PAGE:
Kwak Ji-hwa, a spokesman for the sect, Clonaid, said it made a Korean woman pregnant with a cloned embryo, with help from Korean company BioFusion Tech.
But Kwak refused to provide details about the surrogate mother, or further details about his organisation.
Lee Jae-yong, a health ministry director, said South Korea has no law banning human cloning.
The investigation will focus on whether the companies violated existing laws that ban unlicensed, unethical medical activities or practices, he said.
Alarmed by the controversy, South Korea said it will accelerate efforts to enact its first law against human cloning.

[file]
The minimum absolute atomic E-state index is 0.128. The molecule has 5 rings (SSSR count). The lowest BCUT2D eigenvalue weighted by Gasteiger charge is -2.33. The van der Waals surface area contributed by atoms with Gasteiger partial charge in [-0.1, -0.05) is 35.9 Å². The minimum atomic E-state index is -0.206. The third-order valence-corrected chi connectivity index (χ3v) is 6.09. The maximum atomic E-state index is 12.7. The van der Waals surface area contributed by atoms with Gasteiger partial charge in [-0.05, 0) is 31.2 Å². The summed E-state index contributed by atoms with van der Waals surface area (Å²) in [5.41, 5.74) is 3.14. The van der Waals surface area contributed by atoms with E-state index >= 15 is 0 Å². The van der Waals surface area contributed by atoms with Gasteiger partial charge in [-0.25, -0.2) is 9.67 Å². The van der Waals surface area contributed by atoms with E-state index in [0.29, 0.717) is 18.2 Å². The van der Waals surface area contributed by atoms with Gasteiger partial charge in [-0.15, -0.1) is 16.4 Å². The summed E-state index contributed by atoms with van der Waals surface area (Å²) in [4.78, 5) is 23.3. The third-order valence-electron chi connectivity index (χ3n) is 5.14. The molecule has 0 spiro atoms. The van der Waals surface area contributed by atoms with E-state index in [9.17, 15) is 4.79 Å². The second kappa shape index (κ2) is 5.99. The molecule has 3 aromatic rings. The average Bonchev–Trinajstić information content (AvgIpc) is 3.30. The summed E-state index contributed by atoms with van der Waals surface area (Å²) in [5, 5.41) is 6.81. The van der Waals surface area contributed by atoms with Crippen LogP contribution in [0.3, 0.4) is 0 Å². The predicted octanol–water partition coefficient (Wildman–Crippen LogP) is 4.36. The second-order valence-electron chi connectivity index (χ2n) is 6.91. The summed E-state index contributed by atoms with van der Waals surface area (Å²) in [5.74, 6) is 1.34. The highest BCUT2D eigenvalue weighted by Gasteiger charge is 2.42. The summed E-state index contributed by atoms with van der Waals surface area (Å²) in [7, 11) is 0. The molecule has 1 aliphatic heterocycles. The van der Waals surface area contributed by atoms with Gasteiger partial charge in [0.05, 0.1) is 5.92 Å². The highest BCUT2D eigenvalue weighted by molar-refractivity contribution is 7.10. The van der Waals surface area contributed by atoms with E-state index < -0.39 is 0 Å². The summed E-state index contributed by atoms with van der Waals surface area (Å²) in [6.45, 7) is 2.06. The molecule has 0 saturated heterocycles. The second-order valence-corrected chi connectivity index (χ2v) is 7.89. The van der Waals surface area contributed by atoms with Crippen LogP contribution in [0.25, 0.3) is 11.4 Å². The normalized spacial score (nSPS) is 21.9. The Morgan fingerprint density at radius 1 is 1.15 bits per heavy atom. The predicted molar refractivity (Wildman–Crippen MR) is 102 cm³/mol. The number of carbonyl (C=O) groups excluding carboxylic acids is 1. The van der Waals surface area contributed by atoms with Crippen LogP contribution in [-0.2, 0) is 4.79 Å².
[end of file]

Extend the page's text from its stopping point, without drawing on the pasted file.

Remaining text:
“Whether the claim is true or not, it has become more imperative that we enact such a law at the earliest possible date,” said Kim So-hui, another ministry official.
Clonaid was founded in 1997 by the Raelian Movement, a sect that believes life on earth was created by clones of extraterrestrials.
The Raelian Movement claims to have 55,000 members worldwide.
Most members of the scientific community are opposed to cloning for reproductive purposes, citing numerous birth defects and other serious problems affecting cloned animals.